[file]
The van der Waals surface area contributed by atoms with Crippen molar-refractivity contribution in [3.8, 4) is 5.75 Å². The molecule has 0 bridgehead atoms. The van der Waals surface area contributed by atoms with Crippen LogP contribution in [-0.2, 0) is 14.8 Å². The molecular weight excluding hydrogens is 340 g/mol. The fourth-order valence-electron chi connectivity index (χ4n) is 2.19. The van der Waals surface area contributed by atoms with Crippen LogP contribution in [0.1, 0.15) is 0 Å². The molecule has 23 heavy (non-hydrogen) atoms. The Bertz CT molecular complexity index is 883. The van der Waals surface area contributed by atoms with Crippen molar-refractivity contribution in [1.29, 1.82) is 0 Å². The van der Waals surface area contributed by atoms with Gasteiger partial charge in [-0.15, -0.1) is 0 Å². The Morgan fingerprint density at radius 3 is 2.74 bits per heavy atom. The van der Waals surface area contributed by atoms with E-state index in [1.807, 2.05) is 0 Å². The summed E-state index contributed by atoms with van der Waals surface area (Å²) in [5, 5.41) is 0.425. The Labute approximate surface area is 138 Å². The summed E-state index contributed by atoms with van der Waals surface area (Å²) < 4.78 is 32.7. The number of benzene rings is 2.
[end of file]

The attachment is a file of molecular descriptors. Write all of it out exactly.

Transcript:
The van der Waals surface area contributed by atoms with Crippen molar-refractivity contribution in [3.8, 4) is 5.75 Å². The molecule has 0 bridgehead atoms. The van der Waals surface area contributed by atoms with Crippen LogP contribution in [-0.2, 0) is 14.8 Å². The molecular weight excluding hydrogens is 340 g/mol. The fourth-order valence-electron chi connectivity index (χ4n) is 2.19. The van der Waals surface area contributed by atoms with Crippen LogP contribution in [0.1, 0.15) is 0 Å². The molecule has 23 heavy (non-hydrogen) atoms. The Bertz CT molecular complexity index is 883. The van der Waals surface area contributed by atoms with Crippen molar-refractivity contribution in [1.29, 1.82) is 0 Å². The van der Waals surface area contributed by atoms with Gasteiger partial charge in [-0.15, -0.1) is 0 Å². The Morgan fingerprint density at radius 3 is 2.74 bits per heavy atom. The van der Waals surface area contributed by atoms with E-state index in [1.807, 2.05) is 0 Å². The summed E-state index contributed by atoms with van der Waals surface area (Å²) in [5, 5.41) is 0.425. The Labute approximate surface area is 138 Å². The summed E-state index contributed by atoms with van der Waals surface area (Å²) < 4.78 is 32.7. The number of benzene rings is 2.